Ngorongoro Crater is the world’s largest intact and unfilled volcanic caldera, and is indeed the flagship tourism attraction of the Ngorongoro Conservation Area.
Measuring an area of 260 square kilometres and extending about 20km in diameter, the crater is actually a huge caldera of a volcano that collapsed to a depth of 610m about three million years ago. Over the course of time, streams of water made their way down the crater to form little ponds, and vegetation developed all over, attracting a wide range of wild animals. The crater is host to over 25,000 animals including populations of large mammals such as elephants, buffaloes, elands, wildebeests, zebras, gazelles, hippos, and rhinos, as well as such carnivores as lions, hyenas, jackals, and cheetahs. The ponds, or rather small lakes on the floor of the crater also host a wide-range of water birds including flamingoes and pelicans. Away from the crater floor, the forests on the crater rim is home to leopards, reedbuck, warthogs, and forest birds to complete a natural zoo, and Africa’s ultimate destination to see the “Big Five” (lion, elephant, rhino, leopard and buffalo).
Many animals stay in the crater for large proportion of their lives, but others move out and may move back again.
There are nine craters in the Conservation Area, of which Ngorongoro Crater is the biggest and most stunning. Before it collapsed, geologists estimate, its height was about 4,587m above sea level.
The stunning landscape of Ngorongoro Crater combined with its spectacular concentration of wildlife is one of the greatest natural wonders of the planet. The crater was voted one of the Seven Natural Wonders of Africa in February 2013, by the organization Seven Natural Wonders, based in the United States, which had conducted a campaign since 2008 to determine the most phenomenal natural features of Africa.
Empakaai Crater may not be as famous as Ngorongoro, but many travellers consider it to be its match in beauty. Empakaai is about 8km in diameter, and holds a beautiful; round lake that occupies nearly half its floor. The lake draws flamingos and other water birds and is surrounded by steep-sided, forested cliffs at least 300m high. When flamingos are there, from the rim it looks like pink beaches around the lake.
On the outside, the elevation of Empakaai on the western side is 3,200m above sea level and on the eastern side, 2,590m above sea level. Because of this high altitude Empakaai is almost always shrouded in mist, and the lake appears emerald or deep blue in colour.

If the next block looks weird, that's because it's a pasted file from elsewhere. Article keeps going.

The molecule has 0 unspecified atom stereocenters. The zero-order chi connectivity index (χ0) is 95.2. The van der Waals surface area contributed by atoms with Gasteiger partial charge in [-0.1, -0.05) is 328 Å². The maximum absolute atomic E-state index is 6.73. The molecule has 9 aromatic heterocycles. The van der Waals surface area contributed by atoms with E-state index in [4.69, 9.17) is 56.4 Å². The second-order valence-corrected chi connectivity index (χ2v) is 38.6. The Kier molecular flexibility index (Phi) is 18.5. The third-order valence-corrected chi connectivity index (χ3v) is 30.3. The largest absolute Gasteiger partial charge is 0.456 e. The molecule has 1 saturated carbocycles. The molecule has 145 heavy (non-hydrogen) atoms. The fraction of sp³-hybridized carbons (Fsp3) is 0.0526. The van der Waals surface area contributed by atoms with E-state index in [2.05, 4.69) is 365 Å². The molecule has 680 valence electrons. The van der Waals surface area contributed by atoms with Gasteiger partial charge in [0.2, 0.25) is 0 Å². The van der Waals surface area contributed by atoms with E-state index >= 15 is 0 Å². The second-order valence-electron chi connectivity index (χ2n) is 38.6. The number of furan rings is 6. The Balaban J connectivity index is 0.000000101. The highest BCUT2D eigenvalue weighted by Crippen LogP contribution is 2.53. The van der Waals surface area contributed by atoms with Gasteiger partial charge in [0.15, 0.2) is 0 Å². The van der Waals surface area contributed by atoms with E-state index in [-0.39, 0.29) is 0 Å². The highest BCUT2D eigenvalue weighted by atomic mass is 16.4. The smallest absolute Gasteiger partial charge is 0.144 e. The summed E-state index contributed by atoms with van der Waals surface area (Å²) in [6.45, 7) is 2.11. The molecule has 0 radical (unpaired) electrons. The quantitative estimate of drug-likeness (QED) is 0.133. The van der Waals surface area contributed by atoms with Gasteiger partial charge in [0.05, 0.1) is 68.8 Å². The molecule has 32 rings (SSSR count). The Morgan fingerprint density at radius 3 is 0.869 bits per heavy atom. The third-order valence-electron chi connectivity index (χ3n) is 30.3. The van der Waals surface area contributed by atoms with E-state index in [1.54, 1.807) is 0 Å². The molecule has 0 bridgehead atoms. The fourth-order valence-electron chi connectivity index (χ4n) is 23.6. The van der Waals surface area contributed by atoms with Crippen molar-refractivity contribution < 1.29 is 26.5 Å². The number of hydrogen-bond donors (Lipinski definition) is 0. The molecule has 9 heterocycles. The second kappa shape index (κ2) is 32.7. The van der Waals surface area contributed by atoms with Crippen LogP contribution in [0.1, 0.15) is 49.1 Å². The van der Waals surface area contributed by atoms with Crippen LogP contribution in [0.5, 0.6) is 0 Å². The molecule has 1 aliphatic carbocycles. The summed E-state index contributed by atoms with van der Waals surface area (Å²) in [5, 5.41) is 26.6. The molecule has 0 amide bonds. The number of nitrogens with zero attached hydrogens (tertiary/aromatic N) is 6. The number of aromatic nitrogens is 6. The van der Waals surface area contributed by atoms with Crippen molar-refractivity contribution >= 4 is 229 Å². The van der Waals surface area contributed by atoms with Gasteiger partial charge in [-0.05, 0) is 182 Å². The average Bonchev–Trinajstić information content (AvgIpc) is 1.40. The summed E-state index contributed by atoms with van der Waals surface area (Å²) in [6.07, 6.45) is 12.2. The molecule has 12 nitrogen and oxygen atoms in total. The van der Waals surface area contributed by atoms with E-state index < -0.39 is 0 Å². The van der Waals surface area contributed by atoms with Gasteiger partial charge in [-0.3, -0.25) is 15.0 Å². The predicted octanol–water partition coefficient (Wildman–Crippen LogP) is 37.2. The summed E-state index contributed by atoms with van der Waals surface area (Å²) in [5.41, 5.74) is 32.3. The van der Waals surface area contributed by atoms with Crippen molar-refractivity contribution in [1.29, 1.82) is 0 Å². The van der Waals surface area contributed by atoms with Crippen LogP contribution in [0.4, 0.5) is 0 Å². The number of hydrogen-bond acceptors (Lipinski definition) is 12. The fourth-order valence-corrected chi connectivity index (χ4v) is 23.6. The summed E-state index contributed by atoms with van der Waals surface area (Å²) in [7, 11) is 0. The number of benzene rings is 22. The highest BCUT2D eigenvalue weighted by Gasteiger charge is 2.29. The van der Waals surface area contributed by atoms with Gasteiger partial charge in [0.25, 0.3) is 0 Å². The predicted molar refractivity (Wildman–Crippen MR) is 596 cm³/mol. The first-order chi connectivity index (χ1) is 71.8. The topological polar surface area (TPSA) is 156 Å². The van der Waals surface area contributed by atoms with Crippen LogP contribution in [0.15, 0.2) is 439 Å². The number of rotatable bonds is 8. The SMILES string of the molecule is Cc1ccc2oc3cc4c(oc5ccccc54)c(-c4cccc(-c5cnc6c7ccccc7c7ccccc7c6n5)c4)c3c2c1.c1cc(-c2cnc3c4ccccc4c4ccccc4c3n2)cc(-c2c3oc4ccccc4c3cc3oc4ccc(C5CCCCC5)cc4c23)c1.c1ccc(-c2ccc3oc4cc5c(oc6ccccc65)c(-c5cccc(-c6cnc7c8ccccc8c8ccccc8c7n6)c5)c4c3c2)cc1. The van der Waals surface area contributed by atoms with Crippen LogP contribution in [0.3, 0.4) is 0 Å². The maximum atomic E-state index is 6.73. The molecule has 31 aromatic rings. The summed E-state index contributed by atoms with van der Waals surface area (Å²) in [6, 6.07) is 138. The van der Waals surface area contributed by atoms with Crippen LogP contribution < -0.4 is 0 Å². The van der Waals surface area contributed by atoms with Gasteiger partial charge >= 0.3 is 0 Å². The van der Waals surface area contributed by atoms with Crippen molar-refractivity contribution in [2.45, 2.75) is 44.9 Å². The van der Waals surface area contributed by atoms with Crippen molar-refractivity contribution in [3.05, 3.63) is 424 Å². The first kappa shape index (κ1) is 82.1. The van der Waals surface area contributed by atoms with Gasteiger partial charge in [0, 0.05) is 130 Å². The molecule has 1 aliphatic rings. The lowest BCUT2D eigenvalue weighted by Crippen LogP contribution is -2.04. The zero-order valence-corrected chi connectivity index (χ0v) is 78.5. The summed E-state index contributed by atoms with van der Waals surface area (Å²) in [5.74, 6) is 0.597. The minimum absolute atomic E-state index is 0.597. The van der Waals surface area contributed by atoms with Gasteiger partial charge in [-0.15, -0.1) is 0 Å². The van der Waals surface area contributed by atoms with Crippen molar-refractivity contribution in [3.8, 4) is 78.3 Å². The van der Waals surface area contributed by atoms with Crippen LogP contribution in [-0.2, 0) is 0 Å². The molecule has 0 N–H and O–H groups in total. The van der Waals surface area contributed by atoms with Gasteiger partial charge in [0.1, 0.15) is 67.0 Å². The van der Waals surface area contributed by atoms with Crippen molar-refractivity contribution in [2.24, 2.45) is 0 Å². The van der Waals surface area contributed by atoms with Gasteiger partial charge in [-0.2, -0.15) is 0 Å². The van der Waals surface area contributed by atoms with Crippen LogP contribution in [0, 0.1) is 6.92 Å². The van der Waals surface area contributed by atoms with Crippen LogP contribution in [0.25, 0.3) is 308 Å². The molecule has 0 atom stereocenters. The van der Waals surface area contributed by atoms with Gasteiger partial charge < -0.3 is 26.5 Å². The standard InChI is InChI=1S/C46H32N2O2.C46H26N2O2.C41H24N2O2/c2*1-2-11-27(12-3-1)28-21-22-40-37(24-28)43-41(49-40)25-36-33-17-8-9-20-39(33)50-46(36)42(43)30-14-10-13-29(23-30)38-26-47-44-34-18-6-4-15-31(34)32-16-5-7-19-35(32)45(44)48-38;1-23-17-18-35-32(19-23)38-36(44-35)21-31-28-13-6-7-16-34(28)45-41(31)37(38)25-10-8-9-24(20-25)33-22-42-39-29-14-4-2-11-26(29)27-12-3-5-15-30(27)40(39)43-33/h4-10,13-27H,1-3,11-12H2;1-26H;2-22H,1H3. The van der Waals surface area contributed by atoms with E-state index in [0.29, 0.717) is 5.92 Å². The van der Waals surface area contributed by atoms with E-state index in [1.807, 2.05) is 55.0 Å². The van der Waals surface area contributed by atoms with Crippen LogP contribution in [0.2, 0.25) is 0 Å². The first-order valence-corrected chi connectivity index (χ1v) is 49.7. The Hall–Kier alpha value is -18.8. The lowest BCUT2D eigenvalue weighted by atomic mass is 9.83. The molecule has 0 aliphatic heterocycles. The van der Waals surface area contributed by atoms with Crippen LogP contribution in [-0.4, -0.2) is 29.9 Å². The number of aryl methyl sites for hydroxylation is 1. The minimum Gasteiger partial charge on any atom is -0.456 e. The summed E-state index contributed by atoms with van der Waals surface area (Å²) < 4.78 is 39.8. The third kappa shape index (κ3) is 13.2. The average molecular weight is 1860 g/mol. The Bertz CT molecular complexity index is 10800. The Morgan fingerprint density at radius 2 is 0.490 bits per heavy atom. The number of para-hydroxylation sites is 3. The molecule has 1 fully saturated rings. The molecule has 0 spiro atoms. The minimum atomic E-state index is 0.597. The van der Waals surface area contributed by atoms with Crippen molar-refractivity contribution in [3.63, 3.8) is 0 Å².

Visitors to Empakaai can walk to the rim to catch the appealing scenery or hike down into the crater. From the rim, visitors can view the volcanic cone of Oldonyo Lengai to the northeast, and even the alkaline Lake Natron shimmering in the distance.
A trail descends from the rim to the floor of the crater through the mountain forest hosting birds and monkeys.
The descent to the bottom of the crater takes between 30 and 50 minutes, and might take twice that time to climb back up. Visitors hiking down Empakaai are required to be accompanied by an armed ranger. There are special campsites on the rim of Empaka crater available in booking in advance. Campers at Empakai should bring their own drinking water as well as camping gears.
Olmoti Crater is to the North of Ngorongoro Crater and south of Empakaai Crater. The floor of Olmoti is shallow and grassy, and it is the source of the Munge River, which feeds the Ngorongoro Crater.
Though not as famous as Ngorongoro and Empakaai, Olmoti Crater is worth visiting when travelling North into the highlands. Trekkers can start a two-day walking safari from Olmoti to Empakaai.
It is also possible to climb to the rim and descend down the floor of Olmoti. The highest point at Olmoti is 3,080m and the crater is about 6.5km in diameter. There is a short trail that leads to the Munge Waterfall. Beware of dangerous games along the way and visitor should be accompanied by an armed ranger.